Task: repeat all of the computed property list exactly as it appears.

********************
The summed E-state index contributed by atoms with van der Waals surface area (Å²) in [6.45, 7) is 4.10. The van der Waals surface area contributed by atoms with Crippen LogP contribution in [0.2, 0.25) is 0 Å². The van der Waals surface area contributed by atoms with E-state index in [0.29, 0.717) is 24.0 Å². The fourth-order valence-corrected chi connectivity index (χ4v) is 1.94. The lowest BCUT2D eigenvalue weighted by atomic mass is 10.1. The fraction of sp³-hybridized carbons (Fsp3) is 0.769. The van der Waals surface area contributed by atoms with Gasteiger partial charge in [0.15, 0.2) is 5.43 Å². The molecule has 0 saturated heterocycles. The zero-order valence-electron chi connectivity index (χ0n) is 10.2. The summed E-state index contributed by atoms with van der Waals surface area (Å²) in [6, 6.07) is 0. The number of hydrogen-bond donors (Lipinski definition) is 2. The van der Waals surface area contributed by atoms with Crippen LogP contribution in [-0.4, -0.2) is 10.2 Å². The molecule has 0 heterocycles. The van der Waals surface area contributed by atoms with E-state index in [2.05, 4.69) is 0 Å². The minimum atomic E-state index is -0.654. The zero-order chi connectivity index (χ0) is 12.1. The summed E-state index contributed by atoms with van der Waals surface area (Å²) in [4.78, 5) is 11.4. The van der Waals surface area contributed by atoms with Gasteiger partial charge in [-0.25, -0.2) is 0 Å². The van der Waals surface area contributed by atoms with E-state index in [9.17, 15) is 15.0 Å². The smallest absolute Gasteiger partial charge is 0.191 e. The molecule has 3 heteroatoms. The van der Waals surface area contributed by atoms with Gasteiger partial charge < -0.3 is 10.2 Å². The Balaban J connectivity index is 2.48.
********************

The summed E-state index contributed by atoms with van der Waals surface area (Å²) in [6.45, 7) is 4.10. The van der Waals surface area contributed by atoms with Crippen LogP contribution in [0.2, 0.25) is 0 Å². The van der Waals surface area contributed by atoms with E-state index in [0.29, 0.717) is 24.0 Å². The fourth-order valence-corrected chi connectivity index (χ4v) is 1.94. The lowest BCUT2D eigenvalue weighted by atomic mass is 10.1. The fraction of sp³-hybridized carbons (Fsp3) is 0.769. The van der Waals surface area contributed by atoms with Gasteiger partial charge in [0.15, 0.2) is 5.43 Å². The molecule has 0 saturated heterocycles. The zero-order valence-electron chi connectivity index (χ0n) is 10.2. The summed E-state index contributed by atoms with van der Waals surface area (Å²) in [6, 6.07) is 0. The number of hydrogen-bond donors (Lipinski definition) is 2. The van der Waals surface area contributed by atoms with Crippen LogP contribution in [-0.4, -0.2) is 10.2 Å². The molecule has 0 heterocycles. The van der Waals surface area contributed by atoms with E-state index in [2.05, 4.69) is 0 Å². The minimum atomic E-state index is -0.654. The zero-order chi connectivity index (χ0) is 12.1. The summed E-state index contributed by atoms with van der Waals surface area (Å²) in [4.78, 5) is 11.4. The van der Waals surface area contributed by atoms with Gasteiger partial charge in [-0.25, -0.2) is 0 Å². The van der Waals surface area contributed by atoms with E-state index in [9.17, 15) is 15.0 Å². The smallest absolute Gasteiger partial charge is 0.191 e. The molecule has 3 heteroatoms. The van der Waals surface area contributed by atoms with Gasteiger partial charge < -0.3 is 10.2 Å². The Balaban J connectivity index is 2.48.